The exhibition traces the formal issues of conceptual art of the 1970s from the perspective of a younger generation of artists. Reflecting upon the current times, technological progress is put in relation to the high sensitivity of our natural environment. The ties between people, technology and nature reveal the field of tension from which the works draw a complex significance, amassed out of technical components, geometric shapes and natural elements. The gallery is transformed into a kind of mystical landscape, in which natural and technoid elements enter into a dialogue and allow various different histories to be written.
As one of the pioneers of post-minimal art, Keith Sonnier revolutionized sculpture in the 1970s and was one of the first artists to connect neon and the new technologies of his time, helping to materialize the spatial and cultural logic of these systems in real space through the unique perceptual properties of neon light. For Sonnier working with light was closely connected to new communication structures and the radiating waves of neon a way to visualize a world where distances become smaller and communication is possible in an instant. The exhibition presents how the artist increasingly experimented with light and neon as a material in his practice.
Central to the exhibition is Haroon Mirza‘s installation Standing Stones (Solar Symphony 8), which combines technology and references from ancient cultures. A solar panel is diagonally attached to a large black stone sculpture, across from which a smaller stone stands in opposi- tion. While tracking the sun‘s movement across the sky, the solar panel generates electricity, powering a series of LED lights and a speaker. Mirza’s particular fascination for electricity as a material is based in his interest in music and sound, which are repeatedly utilized as determina- tive media in his artistic work. In addition to high-tech elements, the work also pertains to ancient rituals, referring to monoliths and stone circles. The work Stonehenge, probably his most famous example, was last exhibited in the park of the Museum Tinguely in Basel.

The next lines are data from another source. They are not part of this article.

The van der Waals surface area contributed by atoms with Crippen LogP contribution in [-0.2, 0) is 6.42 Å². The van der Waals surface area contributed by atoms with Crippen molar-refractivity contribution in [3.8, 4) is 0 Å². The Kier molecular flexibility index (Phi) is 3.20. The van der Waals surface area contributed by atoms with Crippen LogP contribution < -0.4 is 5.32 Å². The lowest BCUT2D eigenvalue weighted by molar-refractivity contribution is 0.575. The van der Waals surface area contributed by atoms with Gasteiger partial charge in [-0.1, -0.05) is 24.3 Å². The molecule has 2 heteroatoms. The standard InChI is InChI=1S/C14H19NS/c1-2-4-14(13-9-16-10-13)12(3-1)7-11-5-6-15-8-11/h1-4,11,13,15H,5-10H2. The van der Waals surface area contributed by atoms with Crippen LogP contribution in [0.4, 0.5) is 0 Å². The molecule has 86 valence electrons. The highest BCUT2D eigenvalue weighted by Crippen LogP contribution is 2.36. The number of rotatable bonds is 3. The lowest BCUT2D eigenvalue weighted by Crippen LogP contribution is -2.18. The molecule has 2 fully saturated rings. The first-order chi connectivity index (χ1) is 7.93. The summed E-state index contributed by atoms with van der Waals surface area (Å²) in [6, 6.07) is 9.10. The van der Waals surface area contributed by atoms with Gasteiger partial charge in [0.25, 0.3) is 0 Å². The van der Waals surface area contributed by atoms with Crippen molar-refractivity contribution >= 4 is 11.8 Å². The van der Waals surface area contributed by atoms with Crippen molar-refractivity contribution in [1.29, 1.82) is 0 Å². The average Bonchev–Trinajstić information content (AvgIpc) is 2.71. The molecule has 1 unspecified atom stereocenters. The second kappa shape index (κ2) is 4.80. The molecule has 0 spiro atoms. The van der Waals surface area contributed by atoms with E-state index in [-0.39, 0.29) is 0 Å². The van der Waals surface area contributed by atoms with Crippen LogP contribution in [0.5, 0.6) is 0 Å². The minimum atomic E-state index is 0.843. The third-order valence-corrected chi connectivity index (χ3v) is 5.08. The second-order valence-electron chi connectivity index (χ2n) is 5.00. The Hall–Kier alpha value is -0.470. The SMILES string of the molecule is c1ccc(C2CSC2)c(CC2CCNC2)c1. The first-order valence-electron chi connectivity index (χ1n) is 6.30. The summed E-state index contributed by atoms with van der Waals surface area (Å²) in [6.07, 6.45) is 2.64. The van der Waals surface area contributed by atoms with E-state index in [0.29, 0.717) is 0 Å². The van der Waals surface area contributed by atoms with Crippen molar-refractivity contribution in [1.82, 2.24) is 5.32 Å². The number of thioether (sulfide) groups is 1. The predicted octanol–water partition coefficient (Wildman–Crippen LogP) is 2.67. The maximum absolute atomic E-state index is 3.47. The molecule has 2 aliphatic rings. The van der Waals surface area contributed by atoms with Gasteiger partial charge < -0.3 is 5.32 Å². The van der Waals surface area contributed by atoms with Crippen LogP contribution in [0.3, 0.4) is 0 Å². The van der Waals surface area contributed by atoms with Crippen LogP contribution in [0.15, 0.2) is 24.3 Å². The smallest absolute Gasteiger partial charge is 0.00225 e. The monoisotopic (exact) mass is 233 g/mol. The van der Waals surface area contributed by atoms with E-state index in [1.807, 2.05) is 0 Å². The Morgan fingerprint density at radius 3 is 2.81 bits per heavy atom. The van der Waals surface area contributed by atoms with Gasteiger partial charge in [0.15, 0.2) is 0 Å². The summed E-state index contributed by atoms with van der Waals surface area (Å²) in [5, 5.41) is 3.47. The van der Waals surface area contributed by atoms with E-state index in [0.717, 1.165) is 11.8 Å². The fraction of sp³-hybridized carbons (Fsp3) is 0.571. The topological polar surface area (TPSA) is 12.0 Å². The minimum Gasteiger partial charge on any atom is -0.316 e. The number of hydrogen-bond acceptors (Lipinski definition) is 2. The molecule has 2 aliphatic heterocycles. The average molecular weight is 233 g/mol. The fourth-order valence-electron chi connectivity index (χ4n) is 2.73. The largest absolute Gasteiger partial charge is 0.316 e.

The works of the recurring Venice Biennale participant Neïl Beloufa combine a wide variety of materials and techniques and address our contemporary society, which is permeated by digital technology, its value systems and representational strategies. In his wall objects from the series The Moral of the Story, the artist uses classical narrative codes to create an allegory of the contemporary world that, with references to capitalistically structured actions, the intimacy of the family, environmental catastrophes, and species extinctions, reveals the limits of an individualistic approach.
Rather than creating traditional illusory pictorial spaces, Natacha Donzé drafts dimensionless spaces in her work, poised between our own reality and the distant images of the future or the past, hinting at a vague narrative through abstract forms of cultural tokens. In her works, Donzé decons- tructs the power structures of institutional, political and commercial systems of the present by taking up fragments of these orders and embedding them in a non-hierarchical within her own visual worlds.
Lou Jaworski‘s sculptures combine magnetic materials with neon and computer server racks, originally utilized for storing digital data. His geometrically shaped ferrite magnet works are charac- terized by the intriguing interaction of material autonomy, ephemeral abstraction and physical laws. The artist is interested in metaphysical questions that are connected with formal reduction, as well as with phenomena of human perception. In the multi-part work L.A., the cylinders mounted in sockets and on the wall appear at first glance to be industrial neon tubes, and only upon closer inspection does the materiality of the marble columns become visible.